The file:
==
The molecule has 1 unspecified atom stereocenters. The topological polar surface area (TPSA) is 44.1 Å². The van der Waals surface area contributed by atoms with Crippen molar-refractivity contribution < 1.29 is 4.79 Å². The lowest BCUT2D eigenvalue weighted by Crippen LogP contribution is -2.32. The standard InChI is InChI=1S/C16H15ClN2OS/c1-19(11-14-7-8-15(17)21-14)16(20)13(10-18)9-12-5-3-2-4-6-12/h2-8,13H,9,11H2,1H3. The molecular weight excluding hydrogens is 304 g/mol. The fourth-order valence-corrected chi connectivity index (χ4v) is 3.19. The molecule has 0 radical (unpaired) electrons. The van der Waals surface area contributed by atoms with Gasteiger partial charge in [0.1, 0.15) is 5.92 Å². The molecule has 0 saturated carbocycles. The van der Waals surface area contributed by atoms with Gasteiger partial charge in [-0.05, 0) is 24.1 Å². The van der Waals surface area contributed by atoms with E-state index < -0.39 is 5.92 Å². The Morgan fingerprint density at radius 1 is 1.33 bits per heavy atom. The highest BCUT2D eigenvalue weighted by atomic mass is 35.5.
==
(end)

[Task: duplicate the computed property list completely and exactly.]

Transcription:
The molecule has 1 unspecified atom stereocenters. The topological polar surface area (TPSA) is 44.1 Å². The van der Waals surface area contributed by atoms with Crippen molar-refractivity contribution < 1.29 is 4.79 Å². The lowest BCUT2D eigenvalue weighted by Crippen LogP contribution is -2.32. The standard InChI is InChI=1S/C16H15ClN2OS/c1-19(11-14-7-8-15(17)21-14)16(20)13(10-18)9-12-5-3-2-4-6-12/h2-8,13H,9,11H2,1H3. The molecular weight excluding hydrogens is 304 g/mol. The fourth-order valence-corrected chi connectivity index (χ4v) is 3.19. The molecule has 0 radical (unpaired) electrons. The van der Waals surface area contributed by atoms with Gasteiger partial charge in [0.1, 0.15) is 5.92 Å². The molecule has 0 saturated carbocycles. The van der Waals surface area contributed by atoms with Gasteiger partial charge in [-0.05, 0) is 24.1 Å². The van der Waals surface area contributed by atoms with E-state index < -0.39 is 5.92 Å². The Morgan fingerprint density at radius 1 is 1.33 bits per heavy atom. The highest BCUT2D eigenvalue weighted by atomic mass is 35.5.